Spotify has quickly become one of the most popular music streaming services around. It comes in a free, ad-supported version, a version free of advertising interruptions, and a mobile version that allows you to download playlists from the desktop application and play them on your smartphone in offline mode. This last service costs £9.99 a month, so you'd need to be a fairly committed music fan and make extensive use of its library.

Spotify also suggests that this is a useful option if you're travelling abroad and want to be able to access your favourite Spotify albums: just download them to your Android device before you go.

A similar principle to Napster's streaming service applies to accessing your stored Spotify tracks: you have a full month to listen to a downloaded track before the service checks that your subscription is still active. You can also synchronise your library with up to three PCs or Macs.


Sensibly, playlists and albums download only when you have a Wi-Fi connection, saving your 3G data allowance and battery life. Music can be streamed over a cell network connection as well as Wi-Fi.

Another advantage of signing up for a Spotify subscription is that you can access new albums before they become available to users of the free service. As with Shazam, sharing is a big element; you can create a playlist and share it on Facebook or Twitter, via email and so on.

Spotify's music catalogue is broader than some, so you're not stuck with Katy Perry and Take That but can rediscover alternative gems from your youth. The only real issue we have with the Android version is that support for hardware is more limited that we'd have expected.

Of the eight Android devices we had to hand when we came to try out Spotify for Android, only three - the LG GW620 and the Sony Ericsson Xperia models - proved to be compatible with it. As of December 2010, 20 Android devices were supported in total.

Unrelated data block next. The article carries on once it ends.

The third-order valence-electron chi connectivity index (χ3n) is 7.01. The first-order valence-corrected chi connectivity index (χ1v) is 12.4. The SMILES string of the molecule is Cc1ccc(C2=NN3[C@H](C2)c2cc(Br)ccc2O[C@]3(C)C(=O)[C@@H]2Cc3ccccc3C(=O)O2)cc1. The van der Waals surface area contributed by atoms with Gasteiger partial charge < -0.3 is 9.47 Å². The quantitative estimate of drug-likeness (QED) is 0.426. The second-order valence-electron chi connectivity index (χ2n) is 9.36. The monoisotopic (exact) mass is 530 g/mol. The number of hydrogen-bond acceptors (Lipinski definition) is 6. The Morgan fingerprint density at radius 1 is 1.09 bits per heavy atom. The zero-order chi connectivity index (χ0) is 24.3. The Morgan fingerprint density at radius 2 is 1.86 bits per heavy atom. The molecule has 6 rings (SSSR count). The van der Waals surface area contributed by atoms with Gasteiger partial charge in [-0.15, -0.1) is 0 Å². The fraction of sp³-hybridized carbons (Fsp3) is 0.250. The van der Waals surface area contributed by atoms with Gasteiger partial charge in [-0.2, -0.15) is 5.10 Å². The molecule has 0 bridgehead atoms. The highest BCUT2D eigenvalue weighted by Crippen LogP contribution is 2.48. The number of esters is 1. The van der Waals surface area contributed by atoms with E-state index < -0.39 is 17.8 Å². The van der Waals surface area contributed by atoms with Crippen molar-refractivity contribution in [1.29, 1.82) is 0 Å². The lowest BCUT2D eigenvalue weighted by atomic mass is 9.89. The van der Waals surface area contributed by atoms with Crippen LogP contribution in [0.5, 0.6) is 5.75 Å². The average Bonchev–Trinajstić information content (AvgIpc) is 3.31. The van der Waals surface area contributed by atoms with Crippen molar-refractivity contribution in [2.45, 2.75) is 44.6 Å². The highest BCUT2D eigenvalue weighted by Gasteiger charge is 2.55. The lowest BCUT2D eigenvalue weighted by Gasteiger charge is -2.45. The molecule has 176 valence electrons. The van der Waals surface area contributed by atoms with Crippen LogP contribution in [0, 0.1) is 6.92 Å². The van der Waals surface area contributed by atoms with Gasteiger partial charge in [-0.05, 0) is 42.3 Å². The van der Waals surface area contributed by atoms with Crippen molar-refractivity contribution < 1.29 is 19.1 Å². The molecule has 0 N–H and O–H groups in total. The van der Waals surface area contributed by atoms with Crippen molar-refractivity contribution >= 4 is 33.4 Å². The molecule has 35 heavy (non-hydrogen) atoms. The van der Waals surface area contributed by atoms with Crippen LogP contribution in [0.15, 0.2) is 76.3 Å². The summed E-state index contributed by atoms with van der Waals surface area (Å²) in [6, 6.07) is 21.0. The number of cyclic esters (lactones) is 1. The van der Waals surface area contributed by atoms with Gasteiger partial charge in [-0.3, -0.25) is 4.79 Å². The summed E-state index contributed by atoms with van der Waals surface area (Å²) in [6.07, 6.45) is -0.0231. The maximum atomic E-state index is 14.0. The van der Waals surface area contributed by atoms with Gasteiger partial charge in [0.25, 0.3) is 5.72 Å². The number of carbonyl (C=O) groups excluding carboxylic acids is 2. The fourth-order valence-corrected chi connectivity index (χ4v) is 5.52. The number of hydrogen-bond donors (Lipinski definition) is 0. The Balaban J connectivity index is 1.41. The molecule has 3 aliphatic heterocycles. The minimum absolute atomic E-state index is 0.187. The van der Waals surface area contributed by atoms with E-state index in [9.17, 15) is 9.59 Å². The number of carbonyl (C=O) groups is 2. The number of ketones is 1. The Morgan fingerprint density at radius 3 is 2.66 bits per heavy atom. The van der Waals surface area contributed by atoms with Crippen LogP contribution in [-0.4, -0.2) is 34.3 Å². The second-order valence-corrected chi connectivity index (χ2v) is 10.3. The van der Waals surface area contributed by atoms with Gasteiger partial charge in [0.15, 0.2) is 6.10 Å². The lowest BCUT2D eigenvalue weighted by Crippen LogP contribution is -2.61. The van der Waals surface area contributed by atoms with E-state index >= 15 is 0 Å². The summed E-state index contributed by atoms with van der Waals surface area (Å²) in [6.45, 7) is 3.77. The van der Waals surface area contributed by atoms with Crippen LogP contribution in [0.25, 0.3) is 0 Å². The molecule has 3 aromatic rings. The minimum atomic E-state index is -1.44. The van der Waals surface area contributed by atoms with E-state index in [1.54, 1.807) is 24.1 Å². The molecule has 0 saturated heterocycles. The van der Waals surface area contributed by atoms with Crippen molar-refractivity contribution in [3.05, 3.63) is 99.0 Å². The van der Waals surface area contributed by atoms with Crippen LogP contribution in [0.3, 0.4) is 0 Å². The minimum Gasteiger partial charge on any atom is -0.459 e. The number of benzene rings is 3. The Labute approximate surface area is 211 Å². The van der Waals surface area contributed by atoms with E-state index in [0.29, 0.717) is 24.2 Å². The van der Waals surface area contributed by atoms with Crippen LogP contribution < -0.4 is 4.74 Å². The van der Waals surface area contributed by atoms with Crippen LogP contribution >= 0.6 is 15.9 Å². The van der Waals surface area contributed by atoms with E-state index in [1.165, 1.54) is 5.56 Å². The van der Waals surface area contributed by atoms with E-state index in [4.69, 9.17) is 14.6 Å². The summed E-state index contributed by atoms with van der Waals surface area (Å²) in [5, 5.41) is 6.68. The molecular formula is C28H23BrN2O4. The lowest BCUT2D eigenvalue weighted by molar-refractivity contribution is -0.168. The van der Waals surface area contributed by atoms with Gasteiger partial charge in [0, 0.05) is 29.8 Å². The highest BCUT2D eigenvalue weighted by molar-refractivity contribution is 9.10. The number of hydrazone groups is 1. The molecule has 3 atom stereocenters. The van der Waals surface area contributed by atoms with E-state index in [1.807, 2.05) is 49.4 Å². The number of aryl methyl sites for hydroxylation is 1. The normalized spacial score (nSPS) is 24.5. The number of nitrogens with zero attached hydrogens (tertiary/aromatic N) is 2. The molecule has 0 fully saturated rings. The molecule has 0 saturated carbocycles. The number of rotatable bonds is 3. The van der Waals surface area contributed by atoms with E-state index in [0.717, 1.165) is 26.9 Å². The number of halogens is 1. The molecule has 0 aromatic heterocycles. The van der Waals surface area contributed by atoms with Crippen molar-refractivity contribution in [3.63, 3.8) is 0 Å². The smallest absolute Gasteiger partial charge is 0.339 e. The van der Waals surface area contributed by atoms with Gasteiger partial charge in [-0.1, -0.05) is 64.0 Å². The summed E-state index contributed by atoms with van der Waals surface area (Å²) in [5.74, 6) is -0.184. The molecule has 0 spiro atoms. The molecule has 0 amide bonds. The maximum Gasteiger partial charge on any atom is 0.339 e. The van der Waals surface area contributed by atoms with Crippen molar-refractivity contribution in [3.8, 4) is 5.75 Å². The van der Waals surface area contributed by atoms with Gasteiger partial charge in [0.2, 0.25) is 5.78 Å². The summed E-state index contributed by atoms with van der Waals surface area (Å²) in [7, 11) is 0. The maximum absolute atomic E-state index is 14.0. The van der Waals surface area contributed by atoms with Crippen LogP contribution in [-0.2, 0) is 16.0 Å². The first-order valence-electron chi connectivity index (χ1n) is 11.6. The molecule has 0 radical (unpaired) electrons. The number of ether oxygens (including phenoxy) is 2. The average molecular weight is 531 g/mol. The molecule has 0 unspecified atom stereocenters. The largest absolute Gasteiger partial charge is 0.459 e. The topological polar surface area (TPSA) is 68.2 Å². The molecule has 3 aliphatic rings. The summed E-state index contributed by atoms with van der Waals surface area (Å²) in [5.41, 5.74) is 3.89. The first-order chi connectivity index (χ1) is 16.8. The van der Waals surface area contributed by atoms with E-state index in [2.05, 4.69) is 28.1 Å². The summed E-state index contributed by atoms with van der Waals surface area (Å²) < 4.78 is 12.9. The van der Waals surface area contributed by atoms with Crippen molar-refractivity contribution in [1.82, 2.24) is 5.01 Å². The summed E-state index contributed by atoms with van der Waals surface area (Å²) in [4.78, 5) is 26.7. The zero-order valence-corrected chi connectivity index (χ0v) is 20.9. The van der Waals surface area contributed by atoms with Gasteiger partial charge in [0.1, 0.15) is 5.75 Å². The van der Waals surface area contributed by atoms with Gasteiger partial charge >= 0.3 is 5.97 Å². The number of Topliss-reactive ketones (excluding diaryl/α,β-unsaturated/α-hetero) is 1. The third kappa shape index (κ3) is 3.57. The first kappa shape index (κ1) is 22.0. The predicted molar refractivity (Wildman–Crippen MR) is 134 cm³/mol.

Last.fm ititititi ( FREE I

Music geeks and Android lovers unite! Last.fm is an across-the-board great application. Boasting 'the world's largest online music catalogue', the service itself probably needs no introduction; it's already used by more than 40 million music lovers worldwide. The Android app brings it within reach of even more.

If you already have a Last.fm account, you can simply sign in to jump to the service's homepage. If you yet don't have an account, setting one up takes only a minute within the app.

The homepage has tabs for Artist, Tag and User along with a search bar. We tried a search for the Pixies, and almost immediately Frank Black's voice started singing from the speakers.


When Last.fm plays a song by an artist who's currently touring, the upper right corner of the album artwork displays a banner that says 'On Tour'. Clicking this leads to an artist bio, a 'similar artists' tab, tags, fans and events. The information on events includes a listing of all nearby shows that this artist is playing along with their dates and venues. Intuitive and classy - we like that in an app.

The Radio tab holds all stations you've recently listened to as well as a list of recommended artists and popular artists in your neighbourhood. Your Profile tab will show your top artists, top albums, top tracks, recently played music, events, friends and tags.

We enjoyed playing around with this app, which performed nearly flawlessly, and kept finding pleasant surprises in each new feature. For instance, Last.fm has background streaming, so you can listen continuously while using other features of your phone. We were also pleasantly surprised to find you can purchase songs from Amazon directly from the app. Though we did miss a pause button, we could probably have kept Last, fm running all day - if only the speakers on our smartphone weren't so tinny.

liRS]e 8:29 AM

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